A massive sell off of Bitcoin and other cryptocurrencies has resulted in the total market cap of the cryptocurrency market dropping to below $66 billion. The decrease marks a 43% decline from this year’s record-setting high of $116 billion back in late May.
Market Thrown into a Tailspin
With the market cap in a nosedive and Bitcoin prices seeming to drop almost daily, the past two weeks have been a stomach churning roller coaster ride for investors. In the past week especially, fear, doubt, and uncertainty have reigned supreme.
While it is next to impossible to correctly predict any market, let alone the cryptocurrency market, there are a handful of significant events that have happened and that are going to happen that can be pointed to as catalysts for Bitcoin’s plummeting value.
A Tale of Two Blockchains
For more than two years, a battle has been fought on the battlegrounds of social media, conference rooms, and cryptocurrency forums to decide the best way to scale Bitcoin in order to avoid inflated transaction fees and unacceptably long transaction times. While several solutions have been proposed, Segwit2x has emerged the front runner, with close to 90% of mining pools indicating their intent to support the scaling protocol.
Two dates related to the implementation of Segwit2x are looming and causing investors to sit on the edge of their seats in nervous anticipation of what is to come:
July 21, 2017 – This is the day on which miners, instead just showing the intent to support Segwit2x, should actively begin supporting the protocol.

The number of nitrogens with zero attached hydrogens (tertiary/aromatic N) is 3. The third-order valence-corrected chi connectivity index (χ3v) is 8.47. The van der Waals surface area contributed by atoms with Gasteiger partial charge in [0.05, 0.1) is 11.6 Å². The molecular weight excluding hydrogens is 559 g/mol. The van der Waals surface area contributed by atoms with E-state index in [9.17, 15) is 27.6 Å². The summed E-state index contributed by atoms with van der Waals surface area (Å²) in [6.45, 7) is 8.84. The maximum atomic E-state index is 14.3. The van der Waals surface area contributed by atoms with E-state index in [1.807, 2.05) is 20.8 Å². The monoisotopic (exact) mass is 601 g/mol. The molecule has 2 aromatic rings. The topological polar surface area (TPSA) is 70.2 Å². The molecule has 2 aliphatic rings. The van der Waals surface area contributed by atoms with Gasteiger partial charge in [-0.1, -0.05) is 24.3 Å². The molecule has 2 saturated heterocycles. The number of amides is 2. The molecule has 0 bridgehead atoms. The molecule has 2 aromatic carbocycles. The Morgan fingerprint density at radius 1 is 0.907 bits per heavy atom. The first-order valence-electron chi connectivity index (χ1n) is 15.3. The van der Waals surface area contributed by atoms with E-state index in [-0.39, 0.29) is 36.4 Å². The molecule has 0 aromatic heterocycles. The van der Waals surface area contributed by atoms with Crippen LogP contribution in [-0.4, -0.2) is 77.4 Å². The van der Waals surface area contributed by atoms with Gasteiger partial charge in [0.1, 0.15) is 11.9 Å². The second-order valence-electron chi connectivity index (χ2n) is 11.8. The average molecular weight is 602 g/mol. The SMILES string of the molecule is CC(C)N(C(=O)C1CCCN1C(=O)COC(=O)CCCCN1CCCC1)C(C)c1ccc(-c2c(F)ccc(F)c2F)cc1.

August 1, 2017 – This is the day that has many investors and exchanges sweating bullets. UASF will be implemented by its supports and will begin to check to see if subsequent bitcoin transactions are in compliance with Segwit2x. A minimum threshold of 80% of the network’s hashing power is required in order for Segwit2x to activate. Should the threshold fail to be met, a blockchain split seems likely.
GDAX Trade Suspension
The scaling debate found its way to exchanges last week as GDAX announced to its customers its intent to stop trading on August 1st in the event that a soft fork is activated. GDAX is owned by Coinbase, which is currently the world’s largest exchange for Bitcoin, Ethereum, and Litecoin trading.
The announcement underscores the concerns that many investors have about the possibility of a major market disruption.
GDAX General Manager Adam White offers this assurance to GDAX users:
We will implement safeguards to ensure the safety of our customers’ funds. For example, we will temporarily suspend the deposit and withdrawal of bitcoin on GDAX and may pause the trading of bitcoin as well. This decision will be based on our assessment of the technical risks posed by the fork, such as replay attacks and other factors that could create network instability.
Alphabay Taken Down
Earlier this week, Alphabay, the largest Dark Web marketplace built in the wake of Silk Road, was taken down by a coordinated attack from the governments of Thailand, Canada, and the United States. Unlike Silk Road, Alphabay doesn’t only specialize in drugs, but also weapons, stolen credit cards, and other illegal items. Servers and other equipment were confiscated as well as the personal assets of those arrested.
At a time when Bitcoin seems to be struggling to find mainstream acceptance, events like this and recent WannaCry and Petya ransomware hacks only serve to remind investors and potential adopters of the shady past associated with the digital currency.
Bitcoin Core Weighs In
An announcement was posted on bitcoin.org last Thursday warning users about using the network during the potential fork that could occur in the beginning on August. With over a thousand nodes supporting BIP 148, the proposal that will make all blocks not signaling Segwit invalid, the odds of a chain split are growing every day. Read more about BIP 148 on Bitcoinist here.
How long do you think it will take for Bitcoin’s price to recover if it even does? Let us know in the comment section below!
Images courtesy of Coin.dance, GDAX, Bitcoin.org, Shutterstock
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